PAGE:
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Hi guys,

I read the following rules on one of the grammar sites.. Just wanted to make sure that these are grammatically correct.So can we really use a singualar verb for compound subjects ??

thanks in advance, sharad.

Sometimes compound subjects are governed by a sense of unity and by notional agreement take a singular verb: My name and address is printed on the box. His colleague and friend (one person) deserves equal credit. This sense of unity is not simply a stylistic flourish. Using a singular or plural verb changes the meaning of the sentence. Eating garlic and drinking red wine sometimes gives me a headache means that the combination of garlic and red wine can cause a headache. With a plural verb (give), the sentence implies that garlic and red wine act separately; either can bring a headache.
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Hi Sharad,

The whole idea behind a compound subject is that the various elements of the compound are bound together as a single grammatical entity, just like Hydrogen and Oxygen combine to make water.
you say - hydrogen and oxygen are needed yo make water.

you don't say - hydrogen and oxgen are needed to is needed to make water
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A relevant question in this case.

The answer: Hydrogen and oxygen are needed to make water.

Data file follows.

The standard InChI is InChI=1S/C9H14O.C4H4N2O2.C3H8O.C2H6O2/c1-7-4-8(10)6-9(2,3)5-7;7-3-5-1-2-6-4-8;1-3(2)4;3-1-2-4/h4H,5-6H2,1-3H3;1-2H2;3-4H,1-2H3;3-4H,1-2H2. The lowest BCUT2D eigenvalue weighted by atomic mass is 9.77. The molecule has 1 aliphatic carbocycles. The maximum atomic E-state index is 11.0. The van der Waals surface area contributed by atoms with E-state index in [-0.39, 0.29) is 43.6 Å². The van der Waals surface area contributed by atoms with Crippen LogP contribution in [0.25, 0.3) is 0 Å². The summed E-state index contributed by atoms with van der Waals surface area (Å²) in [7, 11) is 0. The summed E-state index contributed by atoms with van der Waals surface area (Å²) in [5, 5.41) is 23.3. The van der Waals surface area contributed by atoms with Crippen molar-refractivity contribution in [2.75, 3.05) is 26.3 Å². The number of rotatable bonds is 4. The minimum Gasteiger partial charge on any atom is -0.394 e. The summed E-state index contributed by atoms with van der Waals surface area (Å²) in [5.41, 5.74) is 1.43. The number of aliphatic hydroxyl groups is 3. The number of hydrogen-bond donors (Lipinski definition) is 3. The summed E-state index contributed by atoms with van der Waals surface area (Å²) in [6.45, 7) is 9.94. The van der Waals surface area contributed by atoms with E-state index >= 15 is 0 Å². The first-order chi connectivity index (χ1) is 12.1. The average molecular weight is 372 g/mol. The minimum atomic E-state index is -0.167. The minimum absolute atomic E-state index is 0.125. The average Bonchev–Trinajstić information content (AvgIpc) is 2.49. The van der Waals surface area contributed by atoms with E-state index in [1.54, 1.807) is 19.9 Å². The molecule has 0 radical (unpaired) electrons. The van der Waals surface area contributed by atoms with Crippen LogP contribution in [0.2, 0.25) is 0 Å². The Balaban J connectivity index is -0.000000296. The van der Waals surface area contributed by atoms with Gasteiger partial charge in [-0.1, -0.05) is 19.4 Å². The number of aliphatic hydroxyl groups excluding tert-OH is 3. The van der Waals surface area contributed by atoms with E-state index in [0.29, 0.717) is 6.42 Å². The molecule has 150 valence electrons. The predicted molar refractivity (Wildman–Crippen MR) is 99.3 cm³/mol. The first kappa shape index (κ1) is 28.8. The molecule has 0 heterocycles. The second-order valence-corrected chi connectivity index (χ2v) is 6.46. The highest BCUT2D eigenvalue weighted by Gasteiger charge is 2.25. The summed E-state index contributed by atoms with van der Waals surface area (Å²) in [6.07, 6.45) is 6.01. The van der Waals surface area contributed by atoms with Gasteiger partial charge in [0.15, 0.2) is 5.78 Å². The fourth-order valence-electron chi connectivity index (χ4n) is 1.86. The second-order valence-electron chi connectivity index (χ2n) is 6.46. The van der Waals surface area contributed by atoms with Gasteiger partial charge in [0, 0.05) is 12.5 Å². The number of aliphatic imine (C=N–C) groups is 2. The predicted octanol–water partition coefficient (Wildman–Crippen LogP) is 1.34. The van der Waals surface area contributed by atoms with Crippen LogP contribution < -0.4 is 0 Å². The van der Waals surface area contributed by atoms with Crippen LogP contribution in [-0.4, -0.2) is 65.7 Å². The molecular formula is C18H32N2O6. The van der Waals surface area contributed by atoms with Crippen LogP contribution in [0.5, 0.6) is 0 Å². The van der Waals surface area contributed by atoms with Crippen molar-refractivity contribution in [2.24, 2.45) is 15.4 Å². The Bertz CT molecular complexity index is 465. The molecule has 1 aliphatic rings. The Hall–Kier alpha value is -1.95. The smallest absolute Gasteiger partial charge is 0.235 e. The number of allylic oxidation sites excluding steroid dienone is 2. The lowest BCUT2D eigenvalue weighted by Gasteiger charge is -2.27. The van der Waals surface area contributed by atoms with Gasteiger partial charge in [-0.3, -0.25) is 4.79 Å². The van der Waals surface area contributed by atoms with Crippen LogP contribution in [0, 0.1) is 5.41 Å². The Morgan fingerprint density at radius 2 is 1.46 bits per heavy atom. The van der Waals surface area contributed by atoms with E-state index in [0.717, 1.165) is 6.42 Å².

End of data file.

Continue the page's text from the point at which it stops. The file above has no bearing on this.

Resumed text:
The reason: hydrogen and oxygen are separate elements and can be combined differently to make other compounds. Hydrogen and oxygen make water only when combined as H20. The chemical elements of hydrogen and oxygen are needed for many things, only one of which is to make water.

One might loosely say, perhaps in a specific context: two molecules of hydrogen and one of oxygen is water
The short answer is 'yes', Sharad.

Peanut butter and jelly is my favorite snack.
The salt and pepper is right next to you, fathead.

In your example 'his colleague and friend', and friend is not part of a compound subject, but has another grammatical name/function that slips my mind at the moment (probably 'restricitive appositive').
Hi MrM,

I can see the difference you've pointed out on the 'colleague and friend' example, but I'm wondering why such an example cannot be called a compound subject. Certainly 'colleague' and 'friend' don't refer to two people here, but they do refer to two separate identities (concepts, nomenclatures, functions?). What are the parameters for calling something a compound subject? Why are not two identities shared by one person considered a compound subject? (Maybe, I should re-read "Dr. Jeckyll and Mr. Hyde" with a new eye.) Does having a separate category here have ramifications for grammatical structure?
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Thanks Mister Micawber and davkett.. I think i need some time to get used to this usage..For I learnt a bit grammar, i sometimes start wondering if such usages are correct in first place.. Unfortunately, my limited grammar exposure often leaves me confused Emotion: smile ..
The more I think about it, Sharad, the more I want to conclude that, 'Hydrogen and oxygen is needed to make water' is also correct--perhaps even preferable in the right context.

Thank you for the question.

I invite master Mister Micawber to stay joined.